a. Summary and status of all accepted Change Requests to the baselined Software Requirements Specifications.
          b. Summary and status of all major software capability changes since baselining of the Software Design Documents.
          c. Summary and status of all major software tests (including development, verification, and performance testing).
          d. Summary and status of all Problem Reports written against the software.
          e. Summary and status of all software requirements deviations and waivers.
          f. Summary and status of all software user notes.
          g. Summary and status of all quality measures historically and for this software.
          h. Definition of open work, if any.
          i. Software configuration records defining the verified and validated software, including requirements verification data (e.g., requirements verification matrix).
          j. Final version of the software documentation, including the final Software Version Description document(s).
          k. Summary and status of any open software-related risks.

1.2 Applicability Across Classes

Class E Not Safety Critical is labeled as "P (Center)." This means that an approved Center-defined process which meets a non-empty subset of the full requirement can be used to achieve this requirement.


applicable
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2. Rationale

The ultimate goal of software development is to provide a product to the customer. To ensure proper understanding, use and maintenance of the delivered product, it is necessary that documentation accompany that delivery.


Div
idtabs-3

3. Guidance

Typical contents of a software delivery package for a completed software project include executables (the product), a user's manual, and a version description document that describes the delivered product. Other items listed in the note for this NPR 7150.2 requirement may also be part of the delivery package as appropriate for the project and its software classification (SWE-020). It is important, however, to keep in mind that the note which accompanies the requirement is only additional information and is not part of the requirement.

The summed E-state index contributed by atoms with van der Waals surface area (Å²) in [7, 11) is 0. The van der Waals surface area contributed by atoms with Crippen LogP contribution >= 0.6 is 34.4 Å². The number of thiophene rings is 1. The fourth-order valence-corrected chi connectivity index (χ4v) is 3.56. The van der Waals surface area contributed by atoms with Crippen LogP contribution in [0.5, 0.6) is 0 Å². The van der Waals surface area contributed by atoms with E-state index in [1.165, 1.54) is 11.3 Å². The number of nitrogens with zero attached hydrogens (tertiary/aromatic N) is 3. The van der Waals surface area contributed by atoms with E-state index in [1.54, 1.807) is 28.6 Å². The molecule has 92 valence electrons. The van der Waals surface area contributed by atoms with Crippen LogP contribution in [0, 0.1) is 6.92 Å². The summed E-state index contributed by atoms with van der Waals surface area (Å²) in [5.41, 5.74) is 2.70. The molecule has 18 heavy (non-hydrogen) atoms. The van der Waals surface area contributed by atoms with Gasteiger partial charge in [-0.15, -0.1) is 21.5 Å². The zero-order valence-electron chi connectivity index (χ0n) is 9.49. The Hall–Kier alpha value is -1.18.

In addition to the items listed in this requirement, consider the following items for the software delivery package:

  • Certifications.
    sweref
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    278
  • Software safety plan.
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    271
    271
  • Hazard analyses.
    sweref
    271
    271
  • Safety-critical software development audit reports.
    sweref
    271
    271
  • Safety-related verification reports.
    sweref
    271
    271
  • Installation instructions, including description of hardware environment.
    sweref
    276
    276
  • Operational constraints, including environmental limitations.
    sweref
    276
    276
  • Configuration files.
    sweref
    276
    276
  • Project documentation (e.g., software development/management plan (SDP/SMP), assurance plan, software requirements specification (SRS), design documents, configuration management plan (CMP), test plan).
    sweref
    276
    276
  • Testing performed and the results of those tests.
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    276
  • Training manuals
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    041
    041
    , training agreement.
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    224
  • Maintenance/service/support agreement, processes, procedures.
    sweref
    224
    224
  • Development environment (any specialized hardware and software needed to build the executable software during the maintenance phase).
  • Hardware needed to test the software, if specialized hardware is needed (for maintenance).

Both the delivered software and the delivered documentation are generated/pulled from the project's configuration management system (SWE-085) as a baseline to ensure the latest versions are delivered to the customer.